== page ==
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What is “it?” What does “it” look like when we do “it” successfully?
Where do they intersect? Where do they diverge?
These questions are being asked in many circles: in the halls of Jewish academia, including Hebrew Union College-Jewish Institute of Religion, Brandeis University, and Jewish Theological Seminary; in synagogue staff meetings, between directors of education, religious school principals, directors of youth engagement, youth group advisors, rabbis, and cantors; and in camp visioning and planning conversations; in central agencies, such as the Jewish Education Project’s recent research and recommendations in Generation Now.
Without even knowing the answers, Jewish educators have come to understand that we need to work collectively in both asking and answering these and many other related questions. Some Jewish education settings have already successfully eliminated those silos, creating holistic visions and structures for doing the work of education and engagement. No longer can we function in detached and separated silos of “youth engagement” and “Jewish education,” or “informal” and “formal.”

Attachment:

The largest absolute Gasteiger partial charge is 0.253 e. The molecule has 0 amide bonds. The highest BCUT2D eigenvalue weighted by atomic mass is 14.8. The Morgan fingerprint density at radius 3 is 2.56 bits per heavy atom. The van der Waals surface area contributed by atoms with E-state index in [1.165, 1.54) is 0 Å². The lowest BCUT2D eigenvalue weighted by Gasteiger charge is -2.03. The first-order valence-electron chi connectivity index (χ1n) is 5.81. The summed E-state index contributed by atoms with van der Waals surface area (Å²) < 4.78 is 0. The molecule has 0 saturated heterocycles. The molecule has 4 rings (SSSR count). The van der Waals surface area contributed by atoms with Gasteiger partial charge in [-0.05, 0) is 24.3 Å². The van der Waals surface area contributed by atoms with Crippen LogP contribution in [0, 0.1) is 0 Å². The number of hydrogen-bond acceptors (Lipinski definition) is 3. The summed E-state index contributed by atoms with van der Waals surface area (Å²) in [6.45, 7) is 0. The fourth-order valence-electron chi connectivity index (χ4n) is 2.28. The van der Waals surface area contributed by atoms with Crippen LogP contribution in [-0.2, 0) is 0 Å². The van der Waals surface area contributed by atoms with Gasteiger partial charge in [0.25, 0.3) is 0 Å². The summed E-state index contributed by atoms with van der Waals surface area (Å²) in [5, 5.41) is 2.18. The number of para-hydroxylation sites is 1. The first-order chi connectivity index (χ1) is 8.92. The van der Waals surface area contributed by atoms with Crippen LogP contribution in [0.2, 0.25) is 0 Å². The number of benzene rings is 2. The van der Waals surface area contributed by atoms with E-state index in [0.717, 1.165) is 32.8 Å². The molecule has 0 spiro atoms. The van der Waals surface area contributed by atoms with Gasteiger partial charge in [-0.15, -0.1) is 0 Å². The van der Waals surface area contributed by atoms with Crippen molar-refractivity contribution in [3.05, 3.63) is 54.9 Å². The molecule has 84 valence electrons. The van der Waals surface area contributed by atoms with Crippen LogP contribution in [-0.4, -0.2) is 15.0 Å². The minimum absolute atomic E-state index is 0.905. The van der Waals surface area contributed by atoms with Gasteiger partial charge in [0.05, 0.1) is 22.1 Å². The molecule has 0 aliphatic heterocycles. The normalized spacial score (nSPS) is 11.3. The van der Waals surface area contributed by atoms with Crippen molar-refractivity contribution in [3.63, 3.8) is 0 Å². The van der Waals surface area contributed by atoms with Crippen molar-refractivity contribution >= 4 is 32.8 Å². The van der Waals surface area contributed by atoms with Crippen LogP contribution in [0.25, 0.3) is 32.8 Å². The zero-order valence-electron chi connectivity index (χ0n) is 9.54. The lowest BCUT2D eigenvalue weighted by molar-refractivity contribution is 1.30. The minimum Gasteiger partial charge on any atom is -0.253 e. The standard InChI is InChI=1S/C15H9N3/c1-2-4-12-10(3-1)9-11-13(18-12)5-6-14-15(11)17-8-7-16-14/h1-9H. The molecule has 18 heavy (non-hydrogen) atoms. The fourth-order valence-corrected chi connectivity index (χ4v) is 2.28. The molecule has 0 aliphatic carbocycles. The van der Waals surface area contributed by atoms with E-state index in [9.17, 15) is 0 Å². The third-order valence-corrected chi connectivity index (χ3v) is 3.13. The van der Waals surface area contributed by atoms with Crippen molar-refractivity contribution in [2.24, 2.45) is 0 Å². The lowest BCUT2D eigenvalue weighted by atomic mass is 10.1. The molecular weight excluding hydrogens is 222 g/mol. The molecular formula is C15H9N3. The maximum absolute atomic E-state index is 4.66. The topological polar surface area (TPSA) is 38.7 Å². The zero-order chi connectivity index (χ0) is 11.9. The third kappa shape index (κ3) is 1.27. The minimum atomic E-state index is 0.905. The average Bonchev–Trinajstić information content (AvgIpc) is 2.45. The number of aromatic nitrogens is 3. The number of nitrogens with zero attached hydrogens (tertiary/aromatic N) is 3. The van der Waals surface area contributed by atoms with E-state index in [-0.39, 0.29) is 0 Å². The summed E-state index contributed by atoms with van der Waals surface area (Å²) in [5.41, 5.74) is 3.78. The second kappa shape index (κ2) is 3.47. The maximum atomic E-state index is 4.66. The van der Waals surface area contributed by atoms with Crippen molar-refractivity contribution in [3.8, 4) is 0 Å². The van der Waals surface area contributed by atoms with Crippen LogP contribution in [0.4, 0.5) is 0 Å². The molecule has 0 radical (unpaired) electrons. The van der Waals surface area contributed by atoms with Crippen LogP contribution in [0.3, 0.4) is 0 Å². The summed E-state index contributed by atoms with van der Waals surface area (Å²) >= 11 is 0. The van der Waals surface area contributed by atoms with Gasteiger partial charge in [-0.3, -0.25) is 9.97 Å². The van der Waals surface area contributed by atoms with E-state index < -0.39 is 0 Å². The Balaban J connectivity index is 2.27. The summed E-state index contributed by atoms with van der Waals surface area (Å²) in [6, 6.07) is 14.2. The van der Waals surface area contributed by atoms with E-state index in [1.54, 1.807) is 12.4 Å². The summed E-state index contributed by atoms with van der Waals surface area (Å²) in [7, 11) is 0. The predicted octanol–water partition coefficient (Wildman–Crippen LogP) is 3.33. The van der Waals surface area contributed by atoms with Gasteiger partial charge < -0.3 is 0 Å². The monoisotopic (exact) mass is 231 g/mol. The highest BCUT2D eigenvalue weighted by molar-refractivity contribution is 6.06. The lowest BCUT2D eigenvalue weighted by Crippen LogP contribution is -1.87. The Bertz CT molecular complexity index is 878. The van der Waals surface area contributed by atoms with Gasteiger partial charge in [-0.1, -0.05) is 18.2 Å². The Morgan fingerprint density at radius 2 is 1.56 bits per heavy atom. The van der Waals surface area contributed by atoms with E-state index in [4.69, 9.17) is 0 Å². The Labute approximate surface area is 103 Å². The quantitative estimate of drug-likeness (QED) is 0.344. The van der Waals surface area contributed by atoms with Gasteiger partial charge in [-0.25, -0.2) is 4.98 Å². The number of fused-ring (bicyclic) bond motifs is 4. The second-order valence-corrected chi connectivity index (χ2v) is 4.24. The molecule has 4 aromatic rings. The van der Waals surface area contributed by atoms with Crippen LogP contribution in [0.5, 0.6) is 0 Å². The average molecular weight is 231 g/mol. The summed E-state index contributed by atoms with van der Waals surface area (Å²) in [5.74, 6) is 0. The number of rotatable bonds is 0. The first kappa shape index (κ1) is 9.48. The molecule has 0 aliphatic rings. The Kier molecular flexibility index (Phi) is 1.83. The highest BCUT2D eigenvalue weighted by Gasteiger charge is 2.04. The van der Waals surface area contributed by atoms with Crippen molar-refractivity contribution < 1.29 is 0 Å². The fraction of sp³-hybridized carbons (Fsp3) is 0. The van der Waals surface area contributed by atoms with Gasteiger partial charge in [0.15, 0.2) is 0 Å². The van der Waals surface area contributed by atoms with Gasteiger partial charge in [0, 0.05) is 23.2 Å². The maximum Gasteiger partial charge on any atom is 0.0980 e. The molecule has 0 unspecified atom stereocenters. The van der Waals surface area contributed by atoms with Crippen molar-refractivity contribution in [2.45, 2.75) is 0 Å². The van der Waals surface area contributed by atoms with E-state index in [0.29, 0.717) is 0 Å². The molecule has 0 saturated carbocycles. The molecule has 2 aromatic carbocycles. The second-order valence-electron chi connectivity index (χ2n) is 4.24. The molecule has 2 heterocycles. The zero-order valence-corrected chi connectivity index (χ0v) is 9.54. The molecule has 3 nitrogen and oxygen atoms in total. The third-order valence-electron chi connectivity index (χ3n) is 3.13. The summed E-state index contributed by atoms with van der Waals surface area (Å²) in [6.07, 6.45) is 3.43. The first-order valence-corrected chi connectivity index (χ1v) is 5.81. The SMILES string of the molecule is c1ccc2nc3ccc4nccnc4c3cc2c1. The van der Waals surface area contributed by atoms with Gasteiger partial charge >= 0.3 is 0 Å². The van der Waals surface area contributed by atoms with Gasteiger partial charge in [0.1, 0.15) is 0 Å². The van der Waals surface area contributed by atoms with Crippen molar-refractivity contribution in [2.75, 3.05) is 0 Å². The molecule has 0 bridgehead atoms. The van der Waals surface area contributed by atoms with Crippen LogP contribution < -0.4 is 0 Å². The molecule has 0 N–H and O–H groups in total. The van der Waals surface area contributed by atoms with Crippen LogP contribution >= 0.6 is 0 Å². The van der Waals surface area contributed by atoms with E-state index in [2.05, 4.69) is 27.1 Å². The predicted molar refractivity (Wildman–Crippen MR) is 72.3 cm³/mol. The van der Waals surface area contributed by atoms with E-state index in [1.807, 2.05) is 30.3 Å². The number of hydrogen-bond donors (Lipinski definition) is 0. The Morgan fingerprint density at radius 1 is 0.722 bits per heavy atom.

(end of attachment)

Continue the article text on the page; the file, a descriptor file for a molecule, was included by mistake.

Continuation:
The recent merger of the Association of Reform Jewish Educators (ARJE) and Reform Youth Professionals Association (RYPA) is one way that Jewish educational leaders in the Reform Movement have taken action to create a more collaborative approach to our work. This merger brings together all Reform Jewish professionals who engage and educate youth in synagogues, camps, and other Jewish organizations.
As one organization, the Jewish educational leaders of the Reform Movement are able to:
The grammars of “education” and “engagement” are distinctive. As a more diverse community, we, the members of the ARJE, are committed to learning from and with each other. We are committed to developing an understanding of each other’s vocabulary and practices, as well as each other’s successes and challenges.
In spite of these differences, what is most important is that our core values are aligned. We share a commitment to excellence in Jewish education, Jewish learning, and Jewish engagement. We share a vision of the future in which our communities are vibrantly living and learning Jewishly. We know we are stronger when we do this sacred work together.
How is your community is addressing these questions about engagement and education? What have you done to break down the silos that may exist? What have been your challenges and where have you been successful?